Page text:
The Album of Dr. Moreau
“. . . a quirky extension of the H. G. Wells story, filled with animal puns, dialogue reeking with black humor, as well as an ending guaranteed to satisfy.”
When a group of human/animal hybrids were discovered in an abandoned lifeboat, no one knew that in a few years, they would become the WyldBoyZ, the world’s top boy band.
It happened, however, and now, it’s 2001, and WyldBoyZ has, unknown to its adoring public, given its last concert. The band has called it quits, informing their manager they are suing him to get back ownership of all the songs they’ve written and he claimed to have composed, and quite a few other thefts.
The manager, calling himself Dr. Moreau, had responded with threats of his own, a good bit of them revolving around events happening when the BoyZ escaped from the sinking ship where they had been born/created.
But—the show must go on, and as usual, there was a party afterward—an orgy, to be truthful—certain to guarantee everyone hangovers to the nth degree when they awoke.
Only, this time, the headaches will be caused by something other than the alcohol and drugs the partygoers have imbibed.
In the morning, Dr. Moreau is found dead in his room. Murdered.
Also in the room, blissfully asleep in Moreau’s bed is bandmember Bobby O, who swears he didn’t see the body when he was looking for a spare bed in which to crash.
Luce Delgado of the Las Vegas Police and her partner are assigned to the case, putting Luce on a spot. Luce’s daughter Melinda is a WyldBoyZ fan, and it doesn’t sit well that her mother has now arrested one of the band members for murder.
Moreau (real name Maurice Bendix) had quite a few enemies, as did most showbiz people, but the band members are at the top of the list.
The suspects are:
“Devin, the romantic one, three-quarters bonobo; Tim the shy one, a large percentage pangolin; Matt, the funny one, was a giant bat; and Tusk, the smart one.”
And of course, there’s Bobby O, mostly ocelot. (“O is for Ocelot! We luv a lot!)
All admit they didn’t like Moreau. Tim sums up their dislike in two sentences: “He’s a hybrid, too—ten percent human, ninety percent scumbag. He was conning us from the beginning.”
When Delgado delves into their backgrounds, especially how they escaped from the research ship, and of that ship’s mysterious origins, everyone clams up, except Matt.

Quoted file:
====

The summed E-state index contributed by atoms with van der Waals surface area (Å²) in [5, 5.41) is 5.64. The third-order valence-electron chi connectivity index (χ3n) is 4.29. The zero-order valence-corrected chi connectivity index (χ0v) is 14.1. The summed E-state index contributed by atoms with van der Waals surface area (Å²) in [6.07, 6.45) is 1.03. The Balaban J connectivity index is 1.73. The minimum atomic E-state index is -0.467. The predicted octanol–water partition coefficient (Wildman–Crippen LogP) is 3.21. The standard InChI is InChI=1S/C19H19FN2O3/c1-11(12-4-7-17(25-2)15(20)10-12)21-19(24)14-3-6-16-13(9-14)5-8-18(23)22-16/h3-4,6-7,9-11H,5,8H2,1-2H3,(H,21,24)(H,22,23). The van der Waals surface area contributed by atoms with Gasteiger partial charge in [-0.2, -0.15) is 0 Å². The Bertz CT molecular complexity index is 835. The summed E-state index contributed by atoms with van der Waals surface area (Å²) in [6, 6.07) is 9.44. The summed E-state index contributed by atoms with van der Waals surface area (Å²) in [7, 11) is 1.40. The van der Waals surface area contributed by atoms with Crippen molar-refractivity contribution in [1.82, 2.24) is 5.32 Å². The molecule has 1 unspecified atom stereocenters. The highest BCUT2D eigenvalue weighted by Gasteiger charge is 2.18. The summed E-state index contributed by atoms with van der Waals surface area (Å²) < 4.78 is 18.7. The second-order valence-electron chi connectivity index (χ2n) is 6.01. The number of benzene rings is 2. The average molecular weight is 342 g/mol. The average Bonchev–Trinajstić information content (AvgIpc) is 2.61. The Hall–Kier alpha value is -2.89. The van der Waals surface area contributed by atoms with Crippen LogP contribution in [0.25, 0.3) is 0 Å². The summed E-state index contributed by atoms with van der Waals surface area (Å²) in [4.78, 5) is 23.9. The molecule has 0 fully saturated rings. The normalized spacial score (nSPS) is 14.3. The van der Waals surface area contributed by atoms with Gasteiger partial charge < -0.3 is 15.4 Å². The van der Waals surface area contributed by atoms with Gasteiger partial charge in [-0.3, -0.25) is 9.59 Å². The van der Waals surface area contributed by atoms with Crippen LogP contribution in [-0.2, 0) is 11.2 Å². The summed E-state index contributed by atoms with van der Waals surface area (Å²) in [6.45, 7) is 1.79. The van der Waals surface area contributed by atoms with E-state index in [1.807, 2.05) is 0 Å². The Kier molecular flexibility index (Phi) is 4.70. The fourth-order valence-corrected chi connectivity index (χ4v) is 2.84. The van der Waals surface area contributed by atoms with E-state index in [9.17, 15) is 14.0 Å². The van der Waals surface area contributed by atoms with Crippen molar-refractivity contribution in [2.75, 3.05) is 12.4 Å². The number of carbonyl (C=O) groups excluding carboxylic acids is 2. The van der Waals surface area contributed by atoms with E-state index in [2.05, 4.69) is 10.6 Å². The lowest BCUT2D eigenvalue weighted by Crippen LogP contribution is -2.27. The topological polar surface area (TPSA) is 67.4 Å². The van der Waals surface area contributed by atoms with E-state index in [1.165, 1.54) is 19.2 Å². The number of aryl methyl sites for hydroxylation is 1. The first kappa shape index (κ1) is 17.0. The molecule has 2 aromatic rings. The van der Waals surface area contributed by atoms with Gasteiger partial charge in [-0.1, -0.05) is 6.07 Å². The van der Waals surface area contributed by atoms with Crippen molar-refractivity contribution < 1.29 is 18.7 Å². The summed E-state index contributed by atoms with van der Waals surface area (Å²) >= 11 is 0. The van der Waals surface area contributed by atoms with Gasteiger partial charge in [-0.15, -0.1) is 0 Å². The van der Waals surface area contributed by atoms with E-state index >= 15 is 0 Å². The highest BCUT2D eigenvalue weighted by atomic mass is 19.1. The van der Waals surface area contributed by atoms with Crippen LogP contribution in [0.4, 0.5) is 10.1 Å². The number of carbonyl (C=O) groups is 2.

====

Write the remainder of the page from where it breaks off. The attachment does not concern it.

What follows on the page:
“‘We don’t talk about this. That’s our rule. Not to the press, and hardly to each other.’”
Luce soon determines Bobby isn’t the murderer, but that leaves more suspects to eliminate. Then security cam footage is found of someone in a bloody chipmunk costume leaving the suite. It’s obviously the murderer, but who is behind that fat-cheeked, big-eyed mask?
And who is Sofia? Merely a name featuring prominently in a song or another hybrid, left to die on the burning ship from which the BoyZ escaped?
Walking a delicate tightrope of legalities (Are the BoyZ animals? Are they human? Are they both? What rights do they have?) Luce Delgado has her work cut out for her—solving the case, bringing justice to a group whose humanity is still in question, and not breaking her eight-year-old daughter’s heart in the process.
Told in the form of a letter written to Luce’s daughter Melanie, now a rock star in her own right, and dated May 18, 2021, the entire case is detailed, especially Melanie’s influence on the outcome.
Though the origin and nationality of the “scientific research ship” is never fully revealed, enough information is supplied from the BoyZ’s hazy memories to determine it was funded by a government uncaring that they were bringing into existence sentient beings and likewise disposing of them with no hint of regret.
Their escape, rescue, and rapid climb to fame after being interviewed on national television is related by turns with anger, humor, wit, and naïvité.
The intent of H. G. Wells’ original novel, a protest against the horrors of vivisection, is reiterated in a few well-chosen and excruciatingly impersonal pages revealing the complete lack of empathy by the scientists for their “creations,” who see them only as “experiments.”
Though deceased before the novel starts, manager Moreau reflects this same unconcern throughout the narration as the BoyZ explain how he stole their music as well as their money, abusing them financially while the scientists abused them physically and mentally.
The Album of Dr. Moreau is a quirky extension of the H. G. Wells story, filled with animal puns, dialogue reeking with black humor, as well as with an ending guaranteed to satisfy.
Digging deep into the dialogue and the plight of laboratory animals will hit a painful nerve to the sensitive reader, making this short novel a more poignant appeal for more humane laboratory practices.